Aziz Choudry is on the board of Global Justice Ecology Project. The cover photograph was taken by GJEP’s Co-director/Stategist Orin Langelle.
–The GJEP Team
Cross-posted from Rabble
Learning from the Ground Up works to challenge traditional understandings of knowledge production
Translating the profound ways that grassroots activism, protest movements on the streets, both contribute and influence the development of political thought in societies globally is a complex task.
Collecting voices from social movements internationally Learning from the Ground Up, a collection edited by Aziz Choudry and Dip Kapoor, works to challenge traditional understandings of knowledge production, placing value and focus not on the often elite halls of academia but on the informal universities of the streets.
Co-convenor of the collection Choudry offers analysis on the complex and often unbalanced power relations between NGOs and social movements to open the book. Choudry explores a common political failure of major NGOs to engage with social movements fighting for transformative social change, backing away from rooted campaigns that challenge the colonial trajectory of contemporary capitalism, settling instead on calls for limited political reforms that can reinforce neoliberal economic systems, offering little reprieve in a global context of environmental crisis and economic collapse.
“Today, it continues to be the case that acknowledgement and a commitment to confront colonialism and use a lens that sees neoliberal globalization as another wave of colonization are still more likely to be articulated by Indigenous Peoples, landless, small, or peasant farmers’ movements, or communities of colour directly confronting corporate and state power themselves and allies in smaller activist groups and networks than in larger NGOs,” writes Choudry, in an opening chapter clearly shaped by work as a long-time social justice activist.
Articulating a diversity of international experiences, Learning from the Ground Up presents writings from engaged thinkers directly implicated in grassroots campaigns, sharing ideas on the underestimated ability for political theory emerging via activism to shape our world. Beyond broad political reflection this collection is a reflective text rooted in some profound activist experiences.
From Colombia Mario Novelli presents a chapter reflecting on the major union strike orchestrated by militant trade unions that halted government efforts to privatize EMCALI, the public provider of water, electricity and telecommunications in Cali, Colombia’s second largest city.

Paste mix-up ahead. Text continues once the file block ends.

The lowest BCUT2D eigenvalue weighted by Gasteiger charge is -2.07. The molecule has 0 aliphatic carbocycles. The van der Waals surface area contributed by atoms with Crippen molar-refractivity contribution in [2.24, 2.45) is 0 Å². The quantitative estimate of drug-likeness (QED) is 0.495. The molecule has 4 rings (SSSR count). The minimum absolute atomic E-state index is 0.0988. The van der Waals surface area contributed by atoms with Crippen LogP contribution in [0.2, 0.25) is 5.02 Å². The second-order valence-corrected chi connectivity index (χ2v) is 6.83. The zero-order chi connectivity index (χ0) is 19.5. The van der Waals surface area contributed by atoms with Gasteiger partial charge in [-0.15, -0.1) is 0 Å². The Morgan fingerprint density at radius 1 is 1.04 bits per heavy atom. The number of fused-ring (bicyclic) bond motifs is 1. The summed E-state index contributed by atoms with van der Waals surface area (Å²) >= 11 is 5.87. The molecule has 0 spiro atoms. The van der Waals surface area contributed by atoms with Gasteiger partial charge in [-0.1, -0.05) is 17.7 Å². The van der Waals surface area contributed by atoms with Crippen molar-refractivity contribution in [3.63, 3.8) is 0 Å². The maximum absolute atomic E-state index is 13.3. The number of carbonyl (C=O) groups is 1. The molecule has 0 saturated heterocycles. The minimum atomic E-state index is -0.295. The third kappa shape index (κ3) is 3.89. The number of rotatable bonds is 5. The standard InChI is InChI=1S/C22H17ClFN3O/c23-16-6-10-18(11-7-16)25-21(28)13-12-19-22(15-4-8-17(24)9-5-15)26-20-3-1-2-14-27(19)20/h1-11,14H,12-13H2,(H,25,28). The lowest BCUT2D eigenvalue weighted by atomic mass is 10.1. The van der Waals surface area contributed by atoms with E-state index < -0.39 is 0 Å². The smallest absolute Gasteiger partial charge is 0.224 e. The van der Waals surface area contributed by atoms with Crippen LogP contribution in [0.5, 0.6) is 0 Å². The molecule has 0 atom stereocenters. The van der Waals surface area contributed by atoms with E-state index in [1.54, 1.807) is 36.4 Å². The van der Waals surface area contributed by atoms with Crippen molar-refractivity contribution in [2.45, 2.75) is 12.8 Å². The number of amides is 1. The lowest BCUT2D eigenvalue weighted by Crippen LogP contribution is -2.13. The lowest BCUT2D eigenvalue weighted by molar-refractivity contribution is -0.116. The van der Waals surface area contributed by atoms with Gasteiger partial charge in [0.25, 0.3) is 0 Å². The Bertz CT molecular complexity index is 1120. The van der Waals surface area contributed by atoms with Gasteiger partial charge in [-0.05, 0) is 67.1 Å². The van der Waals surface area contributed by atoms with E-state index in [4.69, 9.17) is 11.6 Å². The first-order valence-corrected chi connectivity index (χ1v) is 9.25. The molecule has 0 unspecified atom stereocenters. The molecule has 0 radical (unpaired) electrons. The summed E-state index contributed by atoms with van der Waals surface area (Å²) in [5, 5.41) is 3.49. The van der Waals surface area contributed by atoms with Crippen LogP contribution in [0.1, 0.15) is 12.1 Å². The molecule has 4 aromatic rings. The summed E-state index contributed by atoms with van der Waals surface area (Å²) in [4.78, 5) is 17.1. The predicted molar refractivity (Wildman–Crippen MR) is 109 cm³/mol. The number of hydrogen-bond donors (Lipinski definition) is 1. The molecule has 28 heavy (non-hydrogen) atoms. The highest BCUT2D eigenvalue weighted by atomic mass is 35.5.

Beyond detailing major protests and direct actions facilitated by public sector union activists, including a dramatic 36 day occupation of CAM tower in Cali, the headquarters of EMCALI in 2001. Novelli details a process of social engagement rooted in community town halls and workshops, that built bridges between union organizers, union membership and general community members, social sectors that government forces worked intensely to divide in the push toward privitization.
In outlining the battle to retain public control over the public sector in Colombia, Novelli offers insights on a brilliant strategy of social mobilization, lead-by SINTRAEMCALI, created organically in struggle, rooted in both direct action and popular education, a critical read for communities globally facing state-driven efforts to privatize public works.
On Pakistan Azra Talat Sayeed and Wali Haider present an amazing chapter examining the mobilization of Anjuman-e-Mazareen Punjab (AMP – Punjab Tenants Association) against historic servitude of farming communities and in opposition to recent militarized efforts to push peasants off traditional lands.
From Pakistan the book tells an incredible tale of community-based campaigning lead-by people directly affected under the slogan “ownership or death,” a campaign that resulted in massive protest marches, women-lead confrontations with state military forces and international attention toward a campaign involving nearly “a hundred thousand tenant farmers in more than twenty districts of Punjab,” a key campaign farmers struggles in South Asia in the past decade.
From the chapter written by David Austin on the importance of deeper left reflection on the Grenada revolution in the Caribbean and the following U.S.-backed coup in 1983, to the words of Canadian Union of Postal Workers activist Dave Bleakney on education based organizing within Canada’s national postal workers union, this book is an critical read for those directly engaging with struggles for social change in Canada and internationally.
Via narratives on grassroots knowledge production from around the world Learning from the Ground Up attempts in a unique way to share the ideas that fuel grassroots action. In actively exploring the major role that social movements play shaping contemporary political theory, this publication is also wake-up call for many in academia working to develop theories on social change far away from the front-lines of grassroots struggle.—Stefan Christoff
Stefan Christoff is a Montreal-based community activist, artist and journalist who contributes to rabble.ca. Stefan is @Spirodon.